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Broadside ballad entitled 'John Armstrong's Last farewel'


This ballad begins: 'IS their never a Man in all Scotland, / from the highest state to the lowest degree.' The text preceding this ballad reads: 'Declaring how he and his Eight-scoremen fought a bloody Battell at Edinburgh. / To the Tune of, Fare thou well bonny Gilt Knock Hall.'

John Armstrong was a border riever and moss-trooper, who also indulged in blackmail and protection rackets, as far south as Newcastle. His base was his home at Gilnockie Hall, near Langholm and although gentry himself, he owed allegiance to the more powerful Lord Maxwell. In 1530 James V rode out to administer swift justice in the borders in response to English demands and threats. He hung Armstrong quickly and with no trial, despite Armstrong's demonstration of loyalty. It is now thought that the circumstances were engineered by Maxwell as he received Armstrong's lands not long after.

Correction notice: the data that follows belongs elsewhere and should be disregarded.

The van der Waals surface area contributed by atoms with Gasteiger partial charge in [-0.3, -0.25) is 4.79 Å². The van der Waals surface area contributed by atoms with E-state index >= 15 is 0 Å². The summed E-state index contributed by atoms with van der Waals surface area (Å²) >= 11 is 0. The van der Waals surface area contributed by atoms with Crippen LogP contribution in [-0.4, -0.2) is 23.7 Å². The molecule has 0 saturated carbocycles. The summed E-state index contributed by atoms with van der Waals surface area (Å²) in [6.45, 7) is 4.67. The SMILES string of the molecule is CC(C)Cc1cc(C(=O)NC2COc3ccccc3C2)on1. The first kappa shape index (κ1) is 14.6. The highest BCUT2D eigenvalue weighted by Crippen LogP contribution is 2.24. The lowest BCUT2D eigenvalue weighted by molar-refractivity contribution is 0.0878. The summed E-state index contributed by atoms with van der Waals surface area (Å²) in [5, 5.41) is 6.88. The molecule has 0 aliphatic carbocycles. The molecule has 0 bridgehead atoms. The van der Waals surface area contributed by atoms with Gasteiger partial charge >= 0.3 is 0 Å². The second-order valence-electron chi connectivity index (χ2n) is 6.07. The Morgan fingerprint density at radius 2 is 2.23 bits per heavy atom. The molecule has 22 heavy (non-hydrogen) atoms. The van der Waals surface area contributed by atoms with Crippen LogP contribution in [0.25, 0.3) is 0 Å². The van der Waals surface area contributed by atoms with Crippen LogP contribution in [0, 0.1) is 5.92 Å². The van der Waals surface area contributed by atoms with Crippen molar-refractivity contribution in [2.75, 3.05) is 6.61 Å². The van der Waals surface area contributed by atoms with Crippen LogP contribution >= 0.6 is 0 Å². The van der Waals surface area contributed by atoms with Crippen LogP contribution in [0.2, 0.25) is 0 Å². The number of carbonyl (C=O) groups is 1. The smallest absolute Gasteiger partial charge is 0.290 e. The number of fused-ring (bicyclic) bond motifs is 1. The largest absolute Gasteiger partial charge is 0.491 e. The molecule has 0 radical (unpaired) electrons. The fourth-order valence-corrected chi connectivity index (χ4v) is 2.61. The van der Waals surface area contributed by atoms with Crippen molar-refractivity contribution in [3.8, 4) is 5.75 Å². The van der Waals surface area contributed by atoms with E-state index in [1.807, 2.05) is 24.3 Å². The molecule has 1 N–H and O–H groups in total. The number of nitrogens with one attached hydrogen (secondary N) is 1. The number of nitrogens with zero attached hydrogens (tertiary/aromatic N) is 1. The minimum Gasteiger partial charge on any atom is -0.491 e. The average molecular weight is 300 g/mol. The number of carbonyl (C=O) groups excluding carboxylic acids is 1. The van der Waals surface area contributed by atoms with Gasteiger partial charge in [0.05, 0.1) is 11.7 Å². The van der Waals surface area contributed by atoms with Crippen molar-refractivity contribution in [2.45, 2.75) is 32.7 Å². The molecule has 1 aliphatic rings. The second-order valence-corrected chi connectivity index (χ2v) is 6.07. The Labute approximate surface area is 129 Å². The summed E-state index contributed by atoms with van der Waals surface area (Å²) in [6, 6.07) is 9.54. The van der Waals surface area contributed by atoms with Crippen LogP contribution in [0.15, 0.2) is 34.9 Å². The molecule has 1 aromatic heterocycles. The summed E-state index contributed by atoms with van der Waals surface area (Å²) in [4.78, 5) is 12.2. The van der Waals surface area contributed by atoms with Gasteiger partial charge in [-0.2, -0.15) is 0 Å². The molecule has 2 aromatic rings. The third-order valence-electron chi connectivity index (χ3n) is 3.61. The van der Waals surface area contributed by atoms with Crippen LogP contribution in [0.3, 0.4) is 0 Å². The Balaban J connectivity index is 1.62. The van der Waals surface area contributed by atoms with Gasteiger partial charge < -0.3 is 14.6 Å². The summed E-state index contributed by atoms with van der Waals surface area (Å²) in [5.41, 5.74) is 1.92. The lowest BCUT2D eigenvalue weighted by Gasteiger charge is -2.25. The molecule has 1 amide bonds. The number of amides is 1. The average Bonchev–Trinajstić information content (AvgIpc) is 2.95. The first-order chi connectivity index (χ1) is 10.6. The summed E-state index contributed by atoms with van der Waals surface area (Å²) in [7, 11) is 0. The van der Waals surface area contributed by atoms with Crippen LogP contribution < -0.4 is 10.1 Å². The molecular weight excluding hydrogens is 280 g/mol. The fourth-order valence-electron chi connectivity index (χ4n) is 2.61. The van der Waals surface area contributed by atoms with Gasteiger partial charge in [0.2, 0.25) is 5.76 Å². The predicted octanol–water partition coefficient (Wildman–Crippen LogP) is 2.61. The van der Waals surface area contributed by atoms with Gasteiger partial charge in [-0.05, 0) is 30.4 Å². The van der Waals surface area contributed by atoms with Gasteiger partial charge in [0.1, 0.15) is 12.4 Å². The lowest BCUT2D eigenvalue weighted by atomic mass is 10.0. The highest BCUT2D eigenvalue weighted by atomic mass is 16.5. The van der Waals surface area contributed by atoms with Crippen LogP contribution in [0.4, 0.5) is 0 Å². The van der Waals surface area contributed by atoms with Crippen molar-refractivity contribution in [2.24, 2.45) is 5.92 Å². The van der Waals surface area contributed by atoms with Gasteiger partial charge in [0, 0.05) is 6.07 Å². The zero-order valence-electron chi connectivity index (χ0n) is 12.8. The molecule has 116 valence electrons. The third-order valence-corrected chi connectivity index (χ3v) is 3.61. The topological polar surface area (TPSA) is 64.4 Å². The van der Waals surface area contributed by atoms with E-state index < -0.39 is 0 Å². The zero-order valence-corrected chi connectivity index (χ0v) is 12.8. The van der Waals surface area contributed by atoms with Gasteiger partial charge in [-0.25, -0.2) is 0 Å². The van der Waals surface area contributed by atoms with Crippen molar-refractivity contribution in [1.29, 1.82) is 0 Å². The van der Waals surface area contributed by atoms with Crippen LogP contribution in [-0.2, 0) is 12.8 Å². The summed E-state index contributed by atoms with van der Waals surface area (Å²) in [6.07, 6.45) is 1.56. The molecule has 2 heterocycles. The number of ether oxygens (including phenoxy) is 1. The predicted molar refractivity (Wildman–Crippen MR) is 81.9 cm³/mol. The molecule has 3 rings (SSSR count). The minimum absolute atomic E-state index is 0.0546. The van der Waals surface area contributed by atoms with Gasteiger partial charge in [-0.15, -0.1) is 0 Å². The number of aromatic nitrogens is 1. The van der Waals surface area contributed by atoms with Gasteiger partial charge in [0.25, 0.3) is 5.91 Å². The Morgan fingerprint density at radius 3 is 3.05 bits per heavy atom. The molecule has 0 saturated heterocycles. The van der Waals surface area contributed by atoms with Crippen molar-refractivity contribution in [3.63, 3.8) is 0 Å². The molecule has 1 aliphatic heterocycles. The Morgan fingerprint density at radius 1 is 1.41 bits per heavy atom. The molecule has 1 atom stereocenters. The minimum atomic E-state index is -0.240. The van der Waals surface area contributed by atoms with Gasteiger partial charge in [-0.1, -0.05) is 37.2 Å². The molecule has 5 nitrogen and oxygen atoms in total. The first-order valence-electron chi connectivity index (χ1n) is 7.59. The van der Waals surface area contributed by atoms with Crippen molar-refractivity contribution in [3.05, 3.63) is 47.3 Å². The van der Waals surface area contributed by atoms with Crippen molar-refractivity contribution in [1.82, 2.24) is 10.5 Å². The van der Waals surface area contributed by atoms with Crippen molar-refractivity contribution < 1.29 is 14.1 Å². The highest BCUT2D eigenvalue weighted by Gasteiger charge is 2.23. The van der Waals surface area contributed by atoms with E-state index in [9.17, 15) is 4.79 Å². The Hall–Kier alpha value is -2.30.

Early ballads were dramatic or humorous narrative songs derived from folk culture that predated printing. Originally perpetuated by word of mouth, many ballads survive because they were recorded on broadsides. Musical notation was rarely printed, as tunes were usually established favourites. The term 'ballad' eventually applied more broadly to any kind of topical or popular verse.

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Probable date published: 1701-   shelfmark: S.302.b.2(064)
Broadside ballad entitled 'John Armstrong's Last farewel'
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